According to the Associated Press, the NFL and the NFLPA have agreed that there will be no preseason games in 2020. The same report says agreements have been reached to reduce training camp rosters to 80 players, down from the usual 90, and that the players will have an 18 day acclimation period from the time they are required to report to training camp until the time they are required to participate in practices.
Taking the last point first, veterans are required to report to training camp on July 28. 18 days later will be August 15. So if the Associated Press report is true, there will be no team practices, other than rookie drills, prior to August 15. That certainly is different. It will be a challenge for all NFL teams to get game ready by the second week of September when they have had no OTAs, no minicamps, and the first time they step on the field as a unit will be four weeks from opening day. It’s probably not a stretch to expect the first few weeks of the season to be particularly sloppy and wildly unpredictable.
The immediate cut down to 80 players in camp will produce a flurry of transactions involving fringe players and some cap cuts that may surprise people, but for the most part this will not be very impactful. Think about how up until very recently the NFL had staggered cut down days, with the first cut bringing rosters down to 75 players. How many times did we end up lamenting the guys cut in the first batch? I’m sure there are a few examples, but for the most part the final cuts were the ones that sometimes ended up regrettable. The first cuts usually pretty clearly did not belong in the NFL. The rule change will be a huge disappointment for the players who are cut without so much as a cup of coffee, but for the teams the impact will likely be minimal. Perhaps a few interesting cap cuts will shake loose early, and the Jets may be able to capitalize on some of those.
The elimination of all preseason games will probably have little impact as well. Preseason games were always mostly about generating extra revenue for the teams. Starting players would routinely get about 60 or 70 snaps over the entire preseason schedule. Replacing those snaps with practice reps is unlikely to produce an enormous reduction in readiness for the veterans. The backups likely to play substantial roles during the season also typically get about 70 snaps during the preseason, and the same applies to them: the impact on their readiness for the season will likely be minimal. To the extent there is an impact, every NFL team will be in the same boat. Teams like the Jets that have a large number of new starters may be negatively impacted to an extent. However, preseason games rarely run much of the playbook. Game plans are rudimentary to non-existent. Teams don’t spend a lot of time with the same player rotations we see in season, often choosing instead to constantly rotate guys in and out of the games, getting a feel for how different guys look in different packages. There just isn’t a whole lot of continuity in preseason lineups, so the impact on how units gel will probably not be all that important.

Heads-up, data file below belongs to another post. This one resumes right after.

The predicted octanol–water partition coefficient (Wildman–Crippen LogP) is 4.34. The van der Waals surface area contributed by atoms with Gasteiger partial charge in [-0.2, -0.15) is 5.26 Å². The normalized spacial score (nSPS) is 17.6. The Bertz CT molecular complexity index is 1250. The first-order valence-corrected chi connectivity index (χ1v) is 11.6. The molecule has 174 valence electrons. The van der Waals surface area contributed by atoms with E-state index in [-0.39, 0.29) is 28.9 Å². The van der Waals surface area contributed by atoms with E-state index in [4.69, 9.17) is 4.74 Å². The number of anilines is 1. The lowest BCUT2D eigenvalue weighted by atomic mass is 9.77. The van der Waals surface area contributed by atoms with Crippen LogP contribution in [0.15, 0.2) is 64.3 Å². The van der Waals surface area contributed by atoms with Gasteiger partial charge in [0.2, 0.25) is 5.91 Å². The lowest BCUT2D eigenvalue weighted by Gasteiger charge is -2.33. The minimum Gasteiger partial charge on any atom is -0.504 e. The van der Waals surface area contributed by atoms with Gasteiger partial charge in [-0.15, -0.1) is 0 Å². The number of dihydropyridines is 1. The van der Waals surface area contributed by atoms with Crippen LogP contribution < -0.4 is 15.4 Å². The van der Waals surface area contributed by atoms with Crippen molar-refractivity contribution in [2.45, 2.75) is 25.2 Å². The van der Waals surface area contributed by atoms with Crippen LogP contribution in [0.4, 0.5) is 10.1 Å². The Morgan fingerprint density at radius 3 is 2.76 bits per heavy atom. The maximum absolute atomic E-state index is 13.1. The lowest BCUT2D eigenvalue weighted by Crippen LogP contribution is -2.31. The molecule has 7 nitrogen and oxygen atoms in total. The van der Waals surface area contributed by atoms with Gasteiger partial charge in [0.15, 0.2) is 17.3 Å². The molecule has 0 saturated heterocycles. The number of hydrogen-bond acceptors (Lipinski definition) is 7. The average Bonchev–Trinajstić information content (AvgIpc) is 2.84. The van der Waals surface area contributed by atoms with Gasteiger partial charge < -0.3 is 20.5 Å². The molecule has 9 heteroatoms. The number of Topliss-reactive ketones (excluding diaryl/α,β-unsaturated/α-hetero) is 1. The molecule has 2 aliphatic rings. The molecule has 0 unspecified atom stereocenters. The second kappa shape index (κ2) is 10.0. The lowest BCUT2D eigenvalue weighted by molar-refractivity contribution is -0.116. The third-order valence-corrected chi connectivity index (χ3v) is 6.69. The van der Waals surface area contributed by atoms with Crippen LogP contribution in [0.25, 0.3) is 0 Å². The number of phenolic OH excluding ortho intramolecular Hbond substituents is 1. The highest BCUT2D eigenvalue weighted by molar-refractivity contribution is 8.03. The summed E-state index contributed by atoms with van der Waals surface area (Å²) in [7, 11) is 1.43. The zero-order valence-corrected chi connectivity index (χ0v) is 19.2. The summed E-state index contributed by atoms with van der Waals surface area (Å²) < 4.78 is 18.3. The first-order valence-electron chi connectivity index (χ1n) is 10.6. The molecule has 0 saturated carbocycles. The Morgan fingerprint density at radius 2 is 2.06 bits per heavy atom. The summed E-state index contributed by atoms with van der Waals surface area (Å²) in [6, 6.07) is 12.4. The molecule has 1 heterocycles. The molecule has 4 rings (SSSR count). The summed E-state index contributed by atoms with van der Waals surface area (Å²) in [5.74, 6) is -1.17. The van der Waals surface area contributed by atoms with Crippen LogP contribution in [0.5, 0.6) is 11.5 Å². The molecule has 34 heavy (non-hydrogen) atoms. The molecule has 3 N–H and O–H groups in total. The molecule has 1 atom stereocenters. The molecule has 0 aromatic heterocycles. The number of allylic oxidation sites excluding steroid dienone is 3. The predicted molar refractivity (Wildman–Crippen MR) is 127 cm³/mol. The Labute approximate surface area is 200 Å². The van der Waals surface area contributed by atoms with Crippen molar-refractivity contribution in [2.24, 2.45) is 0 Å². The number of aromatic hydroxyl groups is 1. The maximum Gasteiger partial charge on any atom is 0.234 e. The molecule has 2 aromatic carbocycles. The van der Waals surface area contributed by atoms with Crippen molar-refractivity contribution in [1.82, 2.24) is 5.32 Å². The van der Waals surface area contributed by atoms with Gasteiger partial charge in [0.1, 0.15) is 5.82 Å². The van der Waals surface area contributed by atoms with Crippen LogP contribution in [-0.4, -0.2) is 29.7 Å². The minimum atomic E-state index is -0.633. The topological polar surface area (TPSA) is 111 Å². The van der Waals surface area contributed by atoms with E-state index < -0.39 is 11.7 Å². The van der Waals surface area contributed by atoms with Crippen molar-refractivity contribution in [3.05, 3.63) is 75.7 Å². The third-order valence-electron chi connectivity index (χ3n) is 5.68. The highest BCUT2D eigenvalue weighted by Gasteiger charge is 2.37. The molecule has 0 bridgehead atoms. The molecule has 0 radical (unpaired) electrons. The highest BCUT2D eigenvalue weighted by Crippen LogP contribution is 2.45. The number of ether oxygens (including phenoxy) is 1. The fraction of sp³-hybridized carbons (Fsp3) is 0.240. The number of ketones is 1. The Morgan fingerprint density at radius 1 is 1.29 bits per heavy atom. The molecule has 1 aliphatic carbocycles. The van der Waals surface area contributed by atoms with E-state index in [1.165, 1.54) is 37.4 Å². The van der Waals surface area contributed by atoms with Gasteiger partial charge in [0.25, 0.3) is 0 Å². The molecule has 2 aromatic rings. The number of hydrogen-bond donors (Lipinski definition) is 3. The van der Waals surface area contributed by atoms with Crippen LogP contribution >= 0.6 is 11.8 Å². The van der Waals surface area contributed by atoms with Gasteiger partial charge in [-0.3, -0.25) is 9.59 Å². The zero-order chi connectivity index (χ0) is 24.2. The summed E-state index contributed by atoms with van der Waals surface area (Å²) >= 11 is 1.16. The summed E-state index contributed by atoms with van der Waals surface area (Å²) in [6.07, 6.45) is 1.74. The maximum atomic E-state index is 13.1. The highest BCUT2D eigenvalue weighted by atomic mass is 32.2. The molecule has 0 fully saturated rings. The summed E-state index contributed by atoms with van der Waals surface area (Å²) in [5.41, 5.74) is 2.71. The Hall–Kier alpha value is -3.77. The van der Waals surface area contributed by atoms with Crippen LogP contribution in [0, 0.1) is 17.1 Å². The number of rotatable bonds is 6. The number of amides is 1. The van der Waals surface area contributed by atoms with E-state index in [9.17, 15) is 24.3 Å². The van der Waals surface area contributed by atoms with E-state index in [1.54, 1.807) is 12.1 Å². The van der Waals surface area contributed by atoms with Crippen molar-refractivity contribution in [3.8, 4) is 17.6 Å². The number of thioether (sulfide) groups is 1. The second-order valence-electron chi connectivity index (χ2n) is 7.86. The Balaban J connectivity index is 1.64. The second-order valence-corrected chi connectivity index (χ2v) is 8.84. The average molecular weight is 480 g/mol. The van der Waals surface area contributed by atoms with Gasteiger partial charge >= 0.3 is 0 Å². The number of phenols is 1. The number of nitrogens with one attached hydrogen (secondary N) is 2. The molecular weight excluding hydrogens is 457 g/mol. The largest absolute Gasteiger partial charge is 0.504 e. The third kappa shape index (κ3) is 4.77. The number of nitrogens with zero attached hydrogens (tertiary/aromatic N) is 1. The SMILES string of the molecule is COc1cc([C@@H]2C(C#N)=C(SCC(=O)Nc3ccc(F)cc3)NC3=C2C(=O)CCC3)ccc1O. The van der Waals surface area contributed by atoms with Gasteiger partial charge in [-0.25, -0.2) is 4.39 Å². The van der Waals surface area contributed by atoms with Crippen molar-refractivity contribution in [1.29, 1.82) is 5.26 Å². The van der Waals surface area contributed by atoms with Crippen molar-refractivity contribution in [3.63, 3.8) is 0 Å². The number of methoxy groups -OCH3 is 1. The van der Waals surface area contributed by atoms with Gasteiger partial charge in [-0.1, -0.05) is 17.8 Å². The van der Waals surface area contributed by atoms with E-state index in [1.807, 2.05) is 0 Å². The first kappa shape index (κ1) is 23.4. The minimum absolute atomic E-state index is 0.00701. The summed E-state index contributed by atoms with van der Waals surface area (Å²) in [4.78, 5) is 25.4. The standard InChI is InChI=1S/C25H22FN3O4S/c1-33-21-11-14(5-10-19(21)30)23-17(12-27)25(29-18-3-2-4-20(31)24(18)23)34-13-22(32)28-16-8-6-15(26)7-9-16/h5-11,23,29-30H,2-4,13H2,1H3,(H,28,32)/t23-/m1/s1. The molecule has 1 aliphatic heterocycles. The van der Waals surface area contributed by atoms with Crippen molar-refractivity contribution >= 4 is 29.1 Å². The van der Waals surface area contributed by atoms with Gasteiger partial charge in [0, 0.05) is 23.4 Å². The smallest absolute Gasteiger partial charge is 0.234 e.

As far as coaches and the players most likely to have an impact on the season are concerned, the elimination of the preseason is likely to be a net positive, as teams have increasingly chosen in recent years to barely play their impact players to reduce the possibility of injury. The bottom line here is, fans will have no opportunity to see the new players and how the team is shaping up prior to opening day, and that may be regrettable. Back of the roster guys will lose opportunities to show they belong in the league, and that will be regrettable for those players. To the extent the loss of preseason games give the coaches a little less data to evaluate who makes the team, there may be a marginal effect on the quality of such decisions, but the impact of a few dozen preseason game snaps compared to five weeks of practices was always likely fairly minimal, and to the extent roster decisions are slightly less informed, all the teams are in the same boat. In the end, the loss of preseason games will likely turn out largely to be much ado about nothing.